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Live like a cicada: enter and exit singing

by davesandel on May 29th, 2021

Saturday, May 29, 2021                      (today’s lectionary)

Live like a cicada: enter and exit singing

When I was young and innocent, I sought wisdom openly in my prayer. My heart delighted in her.

Those scribes and priests and elders who dogged Jesus’ every step and searched out his every word for error, oh my goodness, how long gone were they from their own innocent youth? I know it’s also true of me, and all of us who take ourselves more seriously than we do God. Wisdom loses its luster, and without even knowing it most of the time, I take the law into my own hands. That is to say, I observe the law for my own benefit, and not for God’s.

The law of the Lord is perfect, refreshing the soul. The decree of the Lord is trustworthy, giving wisdom to the simple.

Would that I could be a cicada, who enters and exits singing. We won’t see many of Brood X this year in either Texas or Illinois (unless you live in Danville). But if you’re a Hoosier or a north Kentuckian, or a Pennsylvania Dutchman, you’re in for a musical treat.

Listen to Lawrence Downes tell it … It’s been seventeen years …

Let humans slog along in human time, piling up the milestones this year’s graduating class of cicadas missed: the first iPhone and first Black president; the two new popes; the hurricanes Katrina and Sandy; Capt. “Sully” Sullenberger landing his damaged jet on the Hudson; the IRA laying down its arms and countless others taking them up; Olympic Games in Athens, Beijing, London and Rio. When this year’s cicadas were juvenile and grublike, Mark Zuckerberg was a Harvard undergraduate. (Facebook, the swarm he unleashed, has not yet run its course.) Plague-mongers including Saddam Hussein and Osama bin Laden were toppled while the cicadas waited; others still rage or fester. Some afflictions have flared and subsided, like Zika and Ebola and “High School Musical.”

Jesus spoke strongly back at his criticizers, ignoring the potential threat to his person and his ministry. He just kept healing and raising people from the dead, feeding thousands with a few loaves of bread. He preached sermons and told stories, that taught everyone who listened about the Kingdom of God, rather than the kingdoms we have substituted for it.

And even those critics acknowledged his mastery.

By what authority do you do these things?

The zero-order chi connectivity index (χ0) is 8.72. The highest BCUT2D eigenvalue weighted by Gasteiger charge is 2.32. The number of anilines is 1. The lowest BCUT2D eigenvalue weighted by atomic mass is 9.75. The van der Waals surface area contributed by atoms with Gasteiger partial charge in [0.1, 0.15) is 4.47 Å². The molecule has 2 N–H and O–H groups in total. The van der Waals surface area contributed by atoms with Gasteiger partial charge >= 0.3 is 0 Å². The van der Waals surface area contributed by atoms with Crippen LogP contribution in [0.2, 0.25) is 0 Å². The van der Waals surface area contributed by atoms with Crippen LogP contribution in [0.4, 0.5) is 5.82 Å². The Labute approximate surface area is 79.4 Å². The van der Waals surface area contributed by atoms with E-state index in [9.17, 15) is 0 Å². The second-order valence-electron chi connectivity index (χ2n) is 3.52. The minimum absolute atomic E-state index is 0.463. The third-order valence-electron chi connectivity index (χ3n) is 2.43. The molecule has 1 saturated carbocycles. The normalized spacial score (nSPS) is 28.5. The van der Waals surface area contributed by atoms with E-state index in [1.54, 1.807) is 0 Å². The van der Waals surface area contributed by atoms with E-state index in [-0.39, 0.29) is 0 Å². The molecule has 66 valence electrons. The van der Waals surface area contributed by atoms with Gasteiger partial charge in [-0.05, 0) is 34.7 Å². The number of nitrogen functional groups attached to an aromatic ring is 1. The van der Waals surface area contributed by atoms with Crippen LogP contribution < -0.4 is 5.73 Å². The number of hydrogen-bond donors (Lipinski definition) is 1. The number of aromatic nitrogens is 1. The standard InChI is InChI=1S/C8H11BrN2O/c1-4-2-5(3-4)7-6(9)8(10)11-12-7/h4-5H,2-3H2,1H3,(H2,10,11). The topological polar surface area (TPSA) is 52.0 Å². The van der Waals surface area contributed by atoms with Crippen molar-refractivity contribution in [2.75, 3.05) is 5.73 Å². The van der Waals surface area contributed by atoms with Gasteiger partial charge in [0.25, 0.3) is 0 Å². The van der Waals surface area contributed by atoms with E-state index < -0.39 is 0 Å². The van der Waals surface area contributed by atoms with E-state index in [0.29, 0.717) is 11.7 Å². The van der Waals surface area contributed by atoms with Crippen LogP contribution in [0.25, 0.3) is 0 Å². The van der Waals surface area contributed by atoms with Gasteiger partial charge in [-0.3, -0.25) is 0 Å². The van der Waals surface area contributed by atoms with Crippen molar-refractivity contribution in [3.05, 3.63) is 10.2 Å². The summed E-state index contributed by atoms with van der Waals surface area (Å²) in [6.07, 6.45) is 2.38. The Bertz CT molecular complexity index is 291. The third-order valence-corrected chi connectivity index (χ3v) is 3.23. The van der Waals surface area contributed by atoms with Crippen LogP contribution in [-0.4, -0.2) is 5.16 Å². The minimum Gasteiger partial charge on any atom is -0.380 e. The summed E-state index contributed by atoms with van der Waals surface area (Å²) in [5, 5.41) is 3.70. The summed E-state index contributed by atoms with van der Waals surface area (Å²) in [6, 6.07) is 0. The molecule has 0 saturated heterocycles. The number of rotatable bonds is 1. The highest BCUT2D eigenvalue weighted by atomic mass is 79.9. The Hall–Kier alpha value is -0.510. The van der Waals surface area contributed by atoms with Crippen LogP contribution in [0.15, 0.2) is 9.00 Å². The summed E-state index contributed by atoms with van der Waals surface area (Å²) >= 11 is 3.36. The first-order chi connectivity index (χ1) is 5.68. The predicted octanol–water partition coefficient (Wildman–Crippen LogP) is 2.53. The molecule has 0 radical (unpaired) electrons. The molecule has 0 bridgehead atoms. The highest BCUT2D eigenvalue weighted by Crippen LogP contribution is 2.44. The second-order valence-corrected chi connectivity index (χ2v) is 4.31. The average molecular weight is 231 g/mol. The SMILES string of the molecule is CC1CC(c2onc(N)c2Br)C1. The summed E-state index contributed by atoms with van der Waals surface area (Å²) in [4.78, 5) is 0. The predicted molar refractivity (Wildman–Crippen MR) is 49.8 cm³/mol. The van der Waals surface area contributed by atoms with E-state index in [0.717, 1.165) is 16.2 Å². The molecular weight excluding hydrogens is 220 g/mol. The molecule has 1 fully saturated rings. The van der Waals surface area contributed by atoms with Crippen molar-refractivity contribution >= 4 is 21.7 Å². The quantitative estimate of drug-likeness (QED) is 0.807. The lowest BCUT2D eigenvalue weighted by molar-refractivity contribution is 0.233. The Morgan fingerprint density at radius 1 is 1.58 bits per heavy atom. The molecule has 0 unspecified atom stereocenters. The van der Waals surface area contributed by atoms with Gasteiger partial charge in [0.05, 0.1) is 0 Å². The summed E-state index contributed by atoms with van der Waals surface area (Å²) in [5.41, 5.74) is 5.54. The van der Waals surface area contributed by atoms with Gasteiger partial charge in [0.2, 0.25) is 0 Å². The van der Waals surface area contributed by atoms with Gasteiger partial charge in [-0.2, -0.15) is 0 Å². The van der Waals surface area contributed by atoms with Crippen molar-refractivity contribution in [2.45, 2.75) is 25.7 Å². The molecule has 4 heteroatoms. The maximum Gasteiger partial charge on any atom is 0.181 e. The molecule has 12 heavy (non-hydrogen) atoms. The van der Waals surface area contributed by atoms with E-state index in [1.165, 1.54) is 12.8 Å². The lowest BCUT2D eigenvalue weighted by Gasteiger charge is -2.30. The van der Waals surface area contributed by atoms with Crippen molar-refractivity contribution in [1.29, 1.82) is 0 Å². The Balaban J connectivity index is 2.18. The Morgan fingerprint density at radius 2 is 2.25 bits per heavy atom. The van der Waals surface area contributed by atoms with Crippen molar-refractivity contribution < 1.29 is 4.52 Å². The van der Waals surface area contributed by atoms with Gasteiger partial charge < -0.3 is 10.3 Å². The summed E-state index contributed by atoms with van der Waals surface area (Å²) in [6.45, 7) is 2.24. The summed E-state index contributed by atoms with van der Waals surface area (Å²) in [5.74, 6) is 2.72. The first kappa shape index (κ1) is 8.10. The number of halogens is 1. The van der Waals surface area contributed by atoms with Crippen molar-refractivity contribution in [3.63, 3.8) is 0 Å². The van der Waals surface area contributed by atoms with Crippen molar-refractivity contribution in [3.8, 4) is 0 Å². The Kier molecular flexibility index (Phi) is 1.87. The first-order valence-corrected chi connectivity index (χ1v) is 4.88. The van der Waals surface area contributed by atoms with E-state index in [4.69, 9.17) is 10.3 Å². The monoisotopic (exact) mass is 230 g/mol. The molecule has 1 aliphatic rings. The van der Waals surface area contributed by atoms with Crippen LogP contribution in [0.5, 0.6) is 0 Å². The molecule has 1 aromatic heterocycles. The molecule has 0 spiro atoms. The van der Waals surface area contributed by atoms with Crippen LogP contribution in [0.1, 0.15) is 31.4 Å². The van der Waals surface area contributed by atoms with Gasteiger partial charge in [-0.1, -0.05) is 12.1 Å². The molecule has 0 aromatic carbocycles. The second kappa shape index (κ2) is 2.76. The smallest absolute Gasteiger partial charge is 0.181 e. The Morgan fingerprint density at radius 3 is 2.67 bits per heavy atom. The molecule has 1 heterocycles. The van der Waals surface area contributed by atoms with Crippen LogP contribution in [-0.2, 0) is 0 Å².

Oh, yes, he did “things” all right. He amazed even those scrounging scribes and bitter elders, those pathetic priests who did not want to be amazed at all.

The law of the Lord is more precious than gold and sweeter than honey from the honeycomb.

But Jesus did not address the cicadas, who were perhaps singing in the background. Jesus did insist we live our lives with joy, as children of God. He showed us how to turn away from the knowledge-of-good-and-evil tree and even how to shed its leaves as unnecessary self-protection.

So now I think we should not let the year go by without imagining how Jesus might use the cicadas to teach us. Live like the cicadas? Sure! Tell it, Mr. Downes:

What the emotionally submerged human dreams of, the cicada literally does, digging upward into the warmth of late spring, sprouting wings and spending the rest of its life buzzing, bouncing, bopping and blithely bugging out. What a way to go: climbing into trees and falling out of them, drunk on love and sunshine, making a racket using just your drum-tight abdomen, bumping nether parts with someone you’ve just met and clinging to them for dear, dear life, using every second of the time you have left, which is about six weeks. Cicadas seize the joy that other insects forgo. Not for them the digging of tunnels, building of hives and mounds, cutting of leaves and rolling of dung. No commuting from nest to rotting corpse and back. No stinging, no biting, no sucking blood. No warfare. No anything, really, except making the most of the brilliant days between the darkness. As the 17th-century Japanese haiku master Basho wrote:

The cry of the cicada

gives us no sign

that presently it will die.

Sure, I think Jesus might have said just that sort of thing. Maybe he did. Like them, Jesus our Savior entered and exited singing. And don’t forget, all the books in all the world could not contain everything he said and did.

(Sirach 51, Psalm 19, Colossians 3, Mark 11)

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